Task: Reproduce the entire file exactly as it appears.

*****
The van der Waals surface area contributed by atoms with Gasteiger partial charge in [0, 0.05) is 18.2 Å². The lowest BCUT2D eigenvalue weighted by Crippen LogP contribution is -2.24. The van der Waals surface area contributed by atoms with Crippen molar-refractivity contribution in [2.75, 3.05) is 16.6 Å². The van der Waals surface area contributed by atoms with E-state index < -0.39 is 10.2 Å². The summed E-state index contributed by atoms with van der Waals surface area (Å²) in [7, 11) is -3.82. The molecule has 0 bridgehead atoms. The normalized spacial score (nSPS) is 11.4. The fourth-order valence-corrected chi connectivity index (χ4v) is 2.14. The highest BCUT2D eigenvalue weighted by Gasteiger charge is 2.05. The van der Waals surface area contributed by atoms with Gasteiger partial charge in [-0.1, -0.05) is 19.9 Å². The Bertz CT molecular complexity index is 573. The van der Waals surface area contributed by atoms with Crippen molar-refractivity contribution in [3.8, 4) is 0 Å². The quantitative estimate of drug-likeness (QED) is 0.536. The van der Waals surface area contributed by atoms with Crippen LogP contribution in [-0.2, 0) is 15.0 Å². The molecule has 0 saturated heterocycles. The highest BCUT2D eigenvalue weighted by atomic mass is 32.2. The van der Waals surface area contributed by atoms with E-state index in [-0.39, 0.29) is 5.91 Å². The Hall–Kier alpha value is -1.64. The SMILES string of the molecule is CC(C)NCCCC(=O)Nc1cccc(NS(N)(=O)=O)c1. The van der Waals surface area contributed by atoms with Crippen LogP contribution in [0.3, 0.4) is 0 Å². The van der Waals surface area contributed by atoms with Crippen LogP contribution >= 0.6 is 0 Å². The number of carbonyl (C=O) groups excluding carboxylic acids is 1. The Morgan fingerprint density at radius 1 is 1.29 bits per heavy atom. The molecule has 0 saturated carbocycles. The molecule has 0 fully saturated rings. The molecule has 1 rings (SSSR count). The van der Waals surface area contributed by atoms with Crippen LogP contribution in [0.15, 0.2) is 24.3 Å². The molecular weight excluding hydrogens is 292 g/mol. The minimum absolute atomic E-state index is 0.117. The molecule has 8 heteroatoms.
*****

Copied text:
The van der Waals surface area contributed by atoms with Gasteiger partial charge in [0, 0.05) is 18.2 Å². The lowest BCUT2D eigenvalue weighted by Crippen LogP contribution is -2.24. The van der Waals surface area contributed by atoms with Crippen molar-refractivity contribution in [2.75, 3.05) is 16.6 Å². The van der Waals surface area contributed by atoms with E-state index < -0.39 is 10.2 Å². The summed E-state index contributed by atoms with van der Waals surface area (Å²) in [7, 11) is -3.82. The molecule has 0 bridgehead atoms. The normalized spacial score (nSPS) is 11.4. The fourth-order valence-corrected chi connectivity index (χ4v) is 2.14. The highest BCUT2D eigenvalue weighted by Gasteiger charge is 2.05. The van der Waals surface area contributed by atoms with Gasteiger partial charge in [-0.1, -0.05) is 19.9 Å². The Bertz CT molecular complexity index is 573. The van der Waals surface area contributed by atoms with Crippen molar-refractivity contribution in [3.8, 4) is 0 Å². The quantitative estimate of drug-likeness (QED) is 0.536. The van der Waals surface area contributed by atoms with Crippen LogP contribution in [-0.2, 0) is 15.0 Å². The molecule has 0 saturated heterocycles. The highest BCUT2D eigenvalue weighted by atomic mass is 32.2. The van der Waals surface area contributed by atoms with E-state index in [-0.39, 0.29) is 5.91 Å². The Hall–Kier alpha value is -1.64. The SMILES string of the molecule is CC(C)NCCCC(=O)Nc1cccc(NS(N)(=O)=O)c1. The van der Waals surface area contributed by atoms with Crippen LogP contribution in [0.3, 0.4) is 0 Å². The van der Waals surface area contributed by atoms with Crippen LogP contribution >= 0.6 is 0 Å². The number of carbonyl (C=O) groups excluding carboxylic acids is 1. The Morgan fingerprint density at radius 1 is 1.29 bits per heavy atom. The molecule has 0 saturated carbocycles. The molecule has 0 fully saturated rings. The molecule has 1 rings (SSSR count). The van der Waals surface area contributed by atoms with Crippen LogP contribution in [0.15, 0.2) is 24.3 Å². The molecular weight excluding hydrogens is 292 g/mol. The minimum absolute atomic E-state index is 0.117. The molecule has 8 heteroatoms.